We have repeatedly called for improvements to the pensions system and for urgent changes to the shambles that passes for our system of social care and today in the Queen’s Speech two of our proverbial buses arrived at once. The speech contained two pieces of landmark legislation: A Bill to simplify the legislative framework and funding of social care, and a Bill introducing a flat rate State Pension. Both these measures are very much welcomed by Age UK.
Improving the care and support system in England is long overdue. The complexity of the legal framework, the raft of regulations to plug gaps and the confusion many people experience when trying to navigate the existing care system tells us that care and support need reform. The Care Bill is a vital part of the changes that are necessary. However the current and future funding of adult social care is likely to be the elephant in the room throughout the progress of this Bill. Social care funding has declined by £710 million in real terms since the Government came to power in 2010. This is at the same time as the population of over 85, who are most likely to need social care, continues to rise. Budgets are falling while demand is rising.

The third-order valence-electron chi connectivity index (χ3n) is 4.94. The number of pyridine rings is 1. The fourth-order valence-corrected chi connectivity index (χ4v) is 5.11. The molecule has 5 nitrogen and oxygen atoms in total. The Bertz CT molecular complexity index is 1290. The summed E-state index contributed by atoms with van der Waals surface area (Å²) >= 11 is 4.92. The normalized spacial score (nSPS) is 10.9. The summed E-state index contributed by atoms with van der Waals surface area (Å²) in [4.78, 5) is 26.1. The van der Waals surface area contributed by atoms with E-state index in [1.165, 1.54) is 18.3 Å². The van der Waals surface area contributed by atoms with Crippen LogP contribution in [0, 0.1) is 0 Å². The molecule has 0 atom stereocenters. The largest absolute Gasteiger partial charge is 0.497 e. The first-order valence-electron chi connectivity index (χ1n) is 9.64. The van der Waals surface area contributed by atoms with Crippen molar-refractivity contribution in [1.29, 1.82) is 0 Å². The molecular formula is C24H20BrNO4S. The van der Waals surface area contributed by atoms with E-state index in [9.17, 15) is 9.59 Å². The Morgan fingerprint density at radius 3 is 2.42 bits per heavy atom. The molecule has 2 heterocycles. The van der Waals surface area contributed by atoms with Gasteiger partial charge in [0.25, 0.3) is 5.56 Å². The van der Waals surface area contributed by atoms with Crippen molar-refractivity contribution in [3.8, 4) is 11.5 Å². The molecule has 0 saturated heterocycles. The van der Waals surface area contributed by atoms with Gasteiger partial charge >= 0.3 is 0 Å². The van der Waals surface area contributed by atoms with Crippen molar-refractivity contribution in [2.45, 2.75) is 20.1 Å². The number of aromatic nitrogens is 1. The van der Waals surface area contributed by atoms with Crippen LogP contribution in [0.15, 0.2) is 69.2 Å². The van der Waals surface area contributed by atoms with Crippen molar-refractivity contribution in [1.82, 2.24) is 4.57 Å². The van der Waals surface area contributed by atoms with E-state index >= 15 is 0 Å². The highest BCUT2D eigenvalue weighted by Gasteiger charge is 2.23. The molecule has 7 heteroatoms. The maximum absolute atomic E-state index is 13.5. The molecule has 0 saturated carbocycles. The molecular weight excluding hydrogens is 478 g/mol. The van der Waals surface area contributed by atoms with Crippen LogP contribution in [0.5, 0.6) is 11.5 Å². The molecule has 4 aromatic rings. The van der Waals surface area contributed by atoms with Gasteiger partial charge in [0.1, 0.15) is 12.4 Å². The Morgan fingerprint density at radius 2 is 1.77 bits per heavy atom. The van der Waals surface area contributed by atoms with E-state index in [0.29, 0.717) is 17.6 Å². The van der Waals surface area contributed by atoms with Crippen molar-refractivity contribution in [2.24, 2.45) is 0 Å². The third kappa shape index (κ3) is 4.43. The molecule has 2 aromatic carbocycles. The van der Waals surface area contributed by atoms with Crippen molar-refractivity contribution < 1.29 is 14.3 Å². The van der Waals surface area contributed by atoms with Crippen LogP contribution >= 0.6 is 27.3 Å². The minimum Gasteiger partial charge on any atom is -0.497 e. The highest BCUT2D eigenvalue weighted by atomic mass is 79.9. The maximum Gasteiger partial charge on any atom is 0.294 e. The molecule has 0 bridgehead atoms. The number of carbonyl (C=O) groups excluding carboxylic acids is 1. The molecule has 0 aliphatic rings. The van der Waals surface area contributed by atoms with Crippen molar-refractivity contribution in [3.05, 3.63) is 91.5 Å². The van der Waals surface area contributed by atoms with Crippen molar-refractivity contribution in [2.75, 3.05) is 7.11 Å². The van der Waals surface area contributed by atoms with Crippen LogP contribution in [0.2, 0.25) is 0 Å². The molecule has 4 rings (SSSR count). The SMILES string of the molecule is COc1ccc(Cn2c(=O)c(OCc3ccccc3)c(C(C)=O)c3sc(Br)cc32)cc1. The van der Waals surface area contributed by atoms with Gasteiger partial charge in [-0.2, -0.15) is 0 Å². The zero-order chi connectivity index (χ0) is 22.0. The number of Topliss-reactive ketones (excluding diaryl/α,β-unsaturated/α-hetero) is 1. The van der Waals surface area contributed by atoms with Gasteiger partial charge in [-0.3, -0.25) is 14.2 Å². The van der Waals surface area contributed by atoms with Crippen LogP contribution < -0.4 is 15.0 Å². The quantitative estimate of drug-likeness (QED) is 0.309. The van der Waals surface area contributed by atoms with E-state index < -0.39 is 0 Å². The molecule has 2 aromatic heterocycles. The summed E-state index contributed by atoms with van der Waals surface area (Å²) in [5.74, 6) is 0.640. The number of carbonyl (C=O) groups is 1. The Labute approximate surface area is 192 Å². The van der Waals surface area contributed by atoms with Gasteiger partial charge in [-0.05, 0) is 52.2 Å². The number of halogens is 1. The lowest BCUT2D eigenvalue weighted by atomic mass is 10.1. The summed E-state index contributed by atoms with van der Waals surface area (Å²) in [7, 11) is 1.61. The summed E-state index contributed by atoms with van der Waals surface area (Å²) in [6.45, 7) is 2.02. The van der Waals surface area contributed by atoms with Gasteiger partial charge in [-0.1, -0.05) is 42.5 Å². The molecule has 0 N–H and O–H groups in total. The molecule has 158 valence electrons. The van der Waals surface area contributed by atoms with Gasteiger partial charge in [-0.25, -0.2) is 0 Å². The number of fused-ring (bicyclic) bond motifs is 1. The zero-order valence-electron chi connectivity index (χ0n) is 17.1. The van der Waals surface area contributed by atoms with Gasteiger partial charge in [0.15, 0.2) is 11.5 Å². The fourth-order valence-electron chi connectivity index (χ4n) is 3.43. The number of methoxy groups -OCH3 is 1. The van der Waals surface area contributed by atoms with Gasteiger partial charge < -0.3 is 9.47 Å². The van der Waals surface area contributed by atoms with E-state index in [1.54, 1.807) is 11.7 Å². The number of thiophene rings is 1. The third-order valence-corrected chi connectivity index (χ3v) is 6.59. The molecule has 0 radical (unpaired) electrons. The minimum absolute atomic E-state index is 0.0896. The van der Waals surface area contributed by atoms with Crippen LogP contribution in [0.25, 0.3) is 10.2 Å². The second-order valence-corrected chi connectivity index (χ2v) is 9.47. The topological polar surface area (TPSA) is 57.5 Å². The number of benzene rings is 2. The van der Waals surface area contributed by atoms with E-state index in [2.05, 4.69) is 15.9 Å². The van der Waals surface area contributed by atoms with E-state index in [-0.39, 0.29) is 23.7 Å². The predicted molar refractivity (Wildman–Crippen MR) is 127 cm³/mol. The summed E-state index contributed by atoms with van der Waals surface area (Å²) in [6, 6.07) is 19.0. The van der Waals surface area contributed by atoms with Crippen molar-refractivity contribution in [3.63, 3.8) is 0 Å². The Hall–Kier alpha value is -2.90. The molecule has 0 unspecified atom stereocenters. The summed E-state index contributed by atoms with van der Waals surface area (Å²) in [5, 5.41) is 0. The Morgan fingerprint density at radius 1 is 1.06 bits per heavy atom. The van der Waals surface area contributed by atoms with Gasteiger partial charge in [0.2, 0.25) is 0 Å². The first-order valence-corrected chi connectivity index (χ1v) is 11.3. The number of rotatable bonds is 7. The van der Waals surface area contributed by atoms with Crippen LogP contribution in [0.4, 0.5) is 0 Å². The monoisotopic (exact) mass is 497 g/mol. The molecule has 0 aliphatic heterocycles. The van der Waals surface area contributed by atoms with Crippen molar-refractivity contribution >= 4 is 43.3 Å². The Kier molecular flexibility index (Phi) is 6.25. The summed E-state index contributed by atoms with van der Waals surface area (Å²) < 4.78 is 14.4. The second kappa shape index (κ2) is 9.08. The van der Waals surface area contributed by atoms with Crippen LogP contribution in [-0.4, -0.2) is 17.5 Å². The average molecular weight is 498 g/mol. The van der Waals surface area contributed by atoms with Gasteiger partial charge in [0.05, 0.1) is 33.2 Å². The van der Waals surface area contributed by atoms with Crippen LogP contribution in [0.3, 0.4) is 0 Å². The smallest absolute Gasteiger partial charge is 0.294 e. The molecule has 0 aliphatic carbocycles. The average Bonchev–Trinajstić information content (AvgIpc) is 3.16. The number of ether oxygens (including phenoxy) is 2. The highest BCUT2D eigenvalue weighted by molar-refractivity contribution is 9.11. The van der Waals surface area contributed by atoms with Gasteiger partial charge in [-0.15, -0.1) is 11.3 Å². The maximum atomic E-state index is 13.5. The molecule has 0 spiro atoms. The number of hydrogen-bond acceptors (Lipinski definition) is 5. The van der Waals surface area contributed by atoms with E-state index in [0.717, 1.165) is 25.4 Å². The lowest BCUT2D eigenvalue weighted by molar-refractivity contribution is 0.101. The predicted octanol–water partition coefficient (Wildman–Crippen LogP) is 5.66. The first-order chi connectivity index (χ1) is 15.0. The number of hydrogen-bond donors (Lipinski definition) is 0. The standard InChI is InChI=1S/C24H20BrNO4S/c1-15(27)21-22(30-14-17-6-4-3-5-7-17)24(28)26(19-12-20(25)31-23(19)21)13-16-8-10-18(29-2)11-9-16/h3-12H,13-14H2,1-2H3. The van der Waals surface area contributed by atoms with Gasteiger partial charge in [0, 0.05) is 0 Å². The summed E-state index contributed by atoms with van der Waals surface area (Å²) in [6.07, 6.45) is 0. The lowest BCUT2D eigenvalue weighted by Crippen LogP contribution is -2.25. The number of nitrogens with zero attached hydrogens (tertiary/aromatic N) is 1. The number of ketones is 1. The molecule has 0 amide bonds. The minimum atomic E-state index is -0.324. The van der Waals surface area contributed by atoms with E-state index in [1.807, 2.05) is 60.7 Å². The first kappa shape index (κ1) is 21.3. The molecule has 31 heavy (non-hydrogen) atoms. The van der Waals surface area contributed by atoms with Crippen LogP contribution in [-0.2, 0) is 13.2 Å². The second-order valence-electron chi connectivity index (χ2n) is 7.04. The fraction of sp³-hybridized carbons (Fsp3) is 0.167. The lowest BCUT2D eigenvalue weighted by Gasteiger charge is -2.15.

The Care Bill offers an ambitious and positive vision for the future of social care in which the system guarantees an individual’s wellbeing and protects them from unreasonable costs. But in the current funding climate this vision cannot be realised. The Government must address this shortfall in funding or they will undermine public confidence in the care system.
Age UK has also welcomed proposals for the single-tier pension which aim to introduce a fairer, simpler and sustainable state pension. An adequate state pension is critical to provide individuals who have limited ability to make any private provision with a decent income in retirement and to enable everyone to have certainty and clarity about what to expect from the state in retirement as a platform for saving.
The single-tier pension is not a solution to retirement saving in itself but will complement the recent introduction of automatic enrolment into a workplace pension including the National Employment Savings Trust (NEST). Together these reforms should ensure that people can achieve an adequate income in later life and make it easier to plan for retirement during their working life.
This does not mean that pensions provision is no longer in the spotlight. The amount proposed for the new single tier pension is just one per cent higher than the current amount that pensioners receive in Pension Credit. There are also a number of areas where we would like the government to clearly outline their intent on the face of the bill and where we feel more could be done to ensure particular groups of individuals are not penalised by the changes. We remain concerned that this bill does nothing for current pensioners including the 1.7 million who currently live in poverty who will not benefit from the changes in this legislation.